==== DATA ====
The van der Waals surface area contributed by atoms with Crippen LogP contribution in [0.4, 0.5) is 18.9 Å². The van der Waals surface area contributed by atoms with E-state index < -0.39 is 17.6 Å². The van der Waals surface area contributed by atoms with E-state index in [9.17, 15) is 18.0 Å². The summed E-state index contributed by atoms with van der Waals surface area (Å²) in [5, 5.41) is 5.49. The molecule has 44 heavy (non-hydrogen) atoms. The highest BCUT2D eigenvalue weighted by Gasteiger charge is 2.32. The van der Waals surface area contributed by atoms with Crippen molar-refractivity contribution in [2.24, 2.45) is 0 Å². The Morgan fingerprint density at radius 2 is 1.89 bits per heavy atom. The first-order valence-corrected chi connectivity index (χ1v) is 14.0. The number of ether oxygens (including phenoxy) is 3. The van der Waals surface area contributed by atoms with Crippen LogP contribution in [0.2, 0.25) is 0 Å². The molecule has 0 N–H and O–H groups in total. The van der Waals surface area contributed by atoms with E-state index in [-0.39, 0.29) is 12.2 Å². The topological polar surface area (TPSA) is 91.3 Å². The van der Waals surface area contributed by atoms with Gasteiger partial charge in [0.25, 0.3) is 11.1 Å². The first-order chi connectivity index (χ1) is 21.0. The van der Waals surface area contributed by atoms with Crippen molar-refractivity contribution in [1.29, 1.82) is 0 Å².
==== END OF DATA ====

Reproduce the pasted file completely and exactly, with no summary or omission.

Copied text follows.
The van der Waals surface area contributed by atoms with Crippen LogP contribution in [0.4, 0.5) is 18.9 Å². The van der Waals surface area contributed by atoms with E-state index < -0.39 is 17.6 Å². The van der Waals surface area contributed by atoms with E-state index in [9.17, 15) is 18.0 Å². The summed E-state index contributed by atoms with van der Waals surface area (Å²) in [5, 5.41) is 5.49. The molecule has 44 heavy (non-hydrogen) atoms. The highest BCUT2D eigenvalue weighted by Gasteiger charge is 2.32. The van der Waals surface area contributed by atoms with Crippen molar-refractivity contribution in [2.24, 2.45) is 0 Å². The Morgan fingerprint density at radius 2 is 1.89 bits per heavy atom. The first-order valence-corrected chi connectivity index (χ1v) is 14.0. The number of ether oxygens (including phenoxy) is 3. The van der Waals surface area contributed by atoms with Crippen LogP contribution in [0.2, 0.25) is 0 Å². The molecule has 0 N–H and O–H groups in total. The van der Waals surface area contributed by atoms with E-state index in [-0.39, 0.29) is 12.2 Å². The topological polar surface area (TPSA) is 91.3 Å². The van der Waals surface area contributed by atoms with Gasteiger partial charge in [0.25, 0.3) is 11.1 Å². The first-order chi connectivity index (χ1) is 21.0. The van der Waals surface area contributed by atoms with Crippen molar-refractivity contribution in [1.29, 1.82) is 0 Å².